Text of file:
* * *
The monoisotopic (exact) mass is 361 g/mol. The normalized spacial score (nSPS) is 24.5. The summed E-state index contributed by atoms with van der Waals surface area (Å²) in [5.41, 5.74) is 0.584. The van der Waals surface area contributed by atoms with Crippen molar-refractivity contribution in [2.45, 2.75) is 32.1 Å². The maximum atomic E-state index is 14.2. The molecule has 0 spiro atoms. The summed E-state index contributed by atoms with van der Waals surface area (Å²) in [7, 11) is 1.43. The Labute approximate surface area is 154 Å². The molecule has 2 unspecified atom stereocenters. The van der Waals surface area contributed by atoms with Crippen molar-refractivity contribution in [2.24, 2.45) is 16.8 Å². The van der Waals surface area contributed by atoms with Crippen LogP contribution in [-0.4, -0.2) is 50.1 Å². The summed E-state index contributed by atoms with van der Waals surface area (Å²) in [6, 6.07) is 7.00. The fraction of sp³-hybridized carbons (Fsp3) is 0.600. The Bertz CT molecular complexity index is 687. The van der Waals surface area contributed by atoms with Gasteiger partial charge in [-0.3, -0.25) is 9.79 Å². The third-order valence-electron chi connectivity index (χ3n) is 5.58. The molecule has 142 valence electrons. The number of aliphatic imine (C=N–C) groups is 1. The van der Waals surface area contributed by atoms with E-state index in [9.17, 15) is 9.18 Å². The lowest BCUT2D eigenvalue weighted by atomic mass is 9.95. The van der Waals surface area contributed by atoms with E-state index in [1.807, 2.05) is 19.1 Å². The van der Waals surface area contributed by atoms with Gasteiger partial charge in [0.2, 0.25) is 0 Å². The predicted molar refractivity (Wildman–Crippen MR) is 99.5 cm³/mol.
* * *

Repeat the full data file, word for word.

The monoisotopic (exact) mass is 361 g/mol. The normalized spacial score (nSPS) is 24.5. The summed E-state index contributed by atoms with van der Waals surface area (Å²) in [5.41, 5.74) is 0.584. The van der Waals surface area contributed by atoms with Crippen molar-refractivity contribution in [2.45, 2.75) is 32.1 Å². The maximum atomic E-state index is 14.2. The molecule has 0 spiro atoms. The summed E-state index contributed by atoms with van der Waals surface area (Å²) in [7, 11) is 1.43. The Labute approximate surface area is 154 Å². The molecule has 2 unspecified atom stereocenters. The van der Waals surface area contributed by atoms with Crippen molar-refractivity contribution in [2.24, 2.45) is 16.8 Å². The van der Waals surface area contributed by atoms with Crippen LogP contribution in [-0.4, -0.2) is 50.1 Å². The summed E-state index contributed by atoms with van der Waals surface area (Å²) in [6, 6.07) is 7.00. The fraction of sp³-hybridized carbons (Fsp3) is 0.600. The Bertz CT molecular complexity index is 687. The van der Waals surface area contributed by atoms with Gasteiger partial charge in [-0.3, -0.25) is 9.79 Å². The third-order valence-electron chi connectivity index (χ3n) is 5.58. The molecule has 142 valence electrons. The number of aliphatic imine (C=N–C) groups is 1. The van der Waals surface area contributed by atoms with E-state index in [9.17, 15) is 9.18 Å². The lowest BCUT2D eigenvalue weighted by atomic mass is 9.95. The van der Waals surface area contributed by atoms with E-state index in [1.807, 2.05) is 19.1 Å². The van der Waals surface area contributed by atoms with Gasteiger partial charge in [0.2, 0.25) is 0 Å². The predicted molar refractivity (Wildman–Crippen MR) is 99.5 cm³/mol.